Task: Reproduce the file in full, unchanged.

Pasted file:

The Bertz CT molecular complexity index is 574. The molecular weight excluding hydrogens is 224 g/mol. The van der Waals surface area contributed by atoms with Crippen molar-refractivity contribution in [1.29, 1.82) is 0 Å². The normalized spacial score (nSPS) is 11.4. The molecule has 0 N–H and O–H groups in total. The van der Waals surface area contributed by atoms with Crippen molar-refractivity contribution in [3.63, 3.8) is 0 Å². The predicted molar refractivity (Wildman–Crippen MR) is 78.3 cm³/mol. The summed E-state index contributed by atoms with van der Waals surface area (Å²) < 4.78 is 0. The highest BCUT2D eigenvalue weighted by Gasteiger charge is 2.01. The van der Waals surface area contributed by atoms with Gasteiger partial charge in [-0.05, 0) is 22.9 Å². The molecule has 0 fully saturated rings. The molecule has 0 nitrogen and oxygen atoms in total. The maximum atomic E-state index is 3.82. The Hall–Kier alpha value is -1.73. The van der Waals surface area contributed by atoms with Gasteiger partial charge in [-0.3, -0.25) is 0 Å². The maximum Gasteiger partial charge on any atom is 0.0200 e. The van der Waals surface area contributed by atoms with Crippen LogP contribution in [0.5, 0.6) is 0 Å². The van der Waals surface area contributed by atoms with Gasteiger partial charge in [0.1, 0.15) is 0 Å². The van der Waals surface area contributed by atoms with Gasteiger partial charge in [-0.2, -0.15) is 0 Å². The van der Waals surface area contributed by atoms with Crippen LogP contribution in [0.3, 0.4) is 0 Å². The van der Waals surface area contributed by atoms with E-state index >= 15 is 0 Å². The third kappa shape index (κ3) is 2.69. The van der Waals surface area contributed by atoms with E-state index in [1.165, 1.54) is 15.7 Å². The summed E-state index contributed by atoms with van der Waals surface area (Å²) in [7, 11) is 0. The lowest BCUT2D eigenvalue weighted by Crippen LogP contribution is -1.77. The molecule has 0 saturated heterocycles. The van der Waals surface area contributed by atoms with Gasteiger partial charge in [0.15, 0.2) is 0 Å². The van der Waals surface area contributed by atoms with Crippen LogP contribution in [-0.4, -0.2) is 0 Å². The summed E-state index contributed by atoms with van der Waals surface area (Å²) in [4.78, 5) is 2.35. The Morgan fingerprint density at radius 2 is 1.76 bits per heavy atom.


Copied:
The Bertz CT molecular complexity index is 574. The molecular weight excluding hydrogens is 224 g/mol. The van der Waals surface area contributed by atoms with Crippen molar-refractivity contribution in [1.29, 1.82) is 0 Å². The normalized spacial score (nSPS) is 11.4. The molecule has 0 N–H and O–H groups in total. The van der Waals surface area contributed by atoms with Crippen molar-refractivity contribution in [3.63, 3.8) is 0 Å². The predicted molar refractivity (Wildman–Crippen MR) is 78.3 cm³/mol. The summed E-state index contributed by atoms with van der Waals surface area (Å²) < 4.78 is 0. The highest BCUT2D eigenvalue weighted by Gasteiger charge is 2.01. The van der Waals surface area contributed by atoms with Gasteiger partial charge in [-0.05, 0) is 22.9 Å². The molecule has 0 fully saturated rings. The molecule has 0 nitrogen and oxygen atoms in total. The maximum atomic E-state index is 3.82. The Hall–Kier alpha value is -1.73. The van der Waals surface area contributed by atoms with Gasteiger partial charge in [-0.3, -0.25) is 0 Å². The maximum Gasteiger partial charge on any atom is 0.0200 e. The van der Waals surface area contributed by atoms with Crippen LogP contribution in [0.5, 0.6) is 0 Å². The van der Waals surface area contributed by atoms with Gasteiger partial charge in [0.1, 0.15) is 0 Å². The van der Waals surface area contributed by atoms with Gasteiger partial charge in [-0.2, -0.15) is 0 Å². The van der Waals surface area contributed by atoms with Crippen LogP contribution in [0.3, 0.4) is 0 Å². The van der Waals surface area contributed by atoms with E-state index >= 15 is 0 Å². The third kappa shape index (κ3) is 2.69. The van der Waals surface area contributed by atoms with E-state index in [1.165, 1.54) is 15.7 Å². The summed E-state index contributed by atoms with van der Waals surface area (Å²) in [7, 11) is 0. The lowest BCUT2D eigenvalue weighted by Crippen LogP contribution is -1.77. The molecule has 0 saturated heterocycles. The van der Waals surface area contributed by atoms with Gasteiger partial charge in [0.15, 0.2) is 0 Å². The van der Waals surface area contributed by atoms with Crippen LogP contribution in [-0.4, -0.2) is 0 Å². The summed E-state index contributed by atoms with van der Waals surface area (Å²) in [4.78, 5) is 2.35. The Morgan fingerprint density at radius 2 is 1.76 bits per heavy atom.